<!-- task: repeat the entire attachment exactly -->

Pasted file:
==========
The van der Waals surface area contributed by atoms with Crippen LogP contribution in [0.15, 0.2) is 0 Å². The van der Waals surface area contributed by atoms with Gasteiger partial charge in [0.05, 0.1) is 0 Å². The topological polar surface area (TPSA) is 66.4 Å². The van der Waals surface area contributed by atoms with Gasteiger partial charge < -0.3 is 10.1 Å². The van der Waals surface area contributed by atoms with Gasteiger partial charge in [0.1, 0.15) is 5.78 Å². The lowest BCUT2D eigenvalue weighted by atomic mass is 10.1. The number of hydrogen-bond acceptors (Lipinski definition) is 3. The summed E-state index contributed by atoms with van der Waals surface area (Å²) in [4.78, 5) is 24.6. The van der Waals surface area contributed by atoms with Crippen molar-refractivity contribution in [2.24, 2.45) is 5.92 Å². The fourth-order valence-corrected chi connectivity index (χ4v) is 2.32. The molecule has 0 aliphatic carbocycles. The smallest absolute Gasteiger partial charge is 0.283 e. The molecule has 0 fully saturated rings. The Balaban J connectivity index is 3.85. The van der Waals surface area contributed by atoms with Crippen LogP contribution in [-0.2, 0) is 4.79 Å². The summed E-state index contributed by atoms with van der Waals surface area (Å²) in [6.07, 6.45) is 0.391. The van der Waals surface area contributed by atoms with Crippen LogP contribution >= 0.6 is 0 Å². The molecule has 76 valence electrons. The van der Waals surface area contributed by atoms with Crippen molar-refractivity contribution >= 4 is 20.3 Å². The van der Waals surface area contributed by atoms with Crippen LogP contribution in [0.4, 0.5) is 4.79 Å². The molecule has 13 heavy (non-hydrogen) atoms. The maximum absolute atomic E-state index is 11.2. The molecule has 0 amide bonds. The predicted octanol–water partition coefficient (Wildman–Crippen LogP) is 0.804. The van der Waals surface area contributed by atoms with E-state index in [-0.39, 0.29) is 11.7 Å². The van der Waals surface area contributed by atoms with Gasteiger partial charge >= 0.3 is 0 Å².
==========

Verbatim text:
The van der Waals surface area contributed by atoms with Crippen LogP contribution in [0.15, 0.2) is 0 Å². The van der Waals surface area contributed by atoms with Gasteiger partial charge in [0.05, 0.1) is 0 Å². The topological polar surface area (TPSA) is 66.4 Å². The van der Waals surface area contributed by atoms with Gasteiger partial charge < -0.3 is 10.1 Å². The van der Waals surface area contributed by atoms with Gasteiger partial charge in [0.1, 0.15) is 5.78 Å². The lowest BCUT2D eigenvalue weighted by atomic mass is 10.1. The number of hydrogen-bond acceptors (Lipinski definition) is 3. The summed E-state index contributed by atoms with van der Waals surface area (Å²) in [4.78, 5) is 24.6. The van der Waals surface area contributed by atoms with Crippen molar-refractivity contribution in [2.24, 2.45) is 5.92 Å². The fourth-order valence-corrected chi connectivity index (χ4v) is 2.32. The molecule has 0 aliphatic carbocycles. The smallest absolute Gasteiger partial charge is 0.283 e. The molecule has 0 fully saturated rings. The Balaban J connectivity index is 3.85. The van der Waals surface area contributed by atoms with Crippen LogP contribution in [-0.2, 0) is 4.79 Å². The summed E-state index contributed by atoms with van der Waals surface area (Å²) in [6.07, 6.45) is 0.391. The van der Waals surface area contributed by atoms with Crippen LogP contribution >= 0.6 is 0 Å². The molecule has 76 valence electrons. The van der Waals surface area contributed by atoms with Crippen molar-refractivity contribution >= 4 is 20.3 Å². The van der Waals surface area contributed by atoms with Crippen LogP contribution in [0.4, 0.5) is 4.79 Å². The molecule has 13 heavy (non-hydrogen) atoms. The maximum absolute atomic E-state index is 11.2. The molecule has 0 amide bonds. The predicted octanol–water partition coefficient (Wildman–Crippen LogP) is 0.804. The van der Waals surface area contributed by atoms with E-state index in [-0.39, 0.29) is 11.7 Å². The van der Waals surface area contributed by atoms with Gasteiger partial charge >= 0.3 is 0 Å².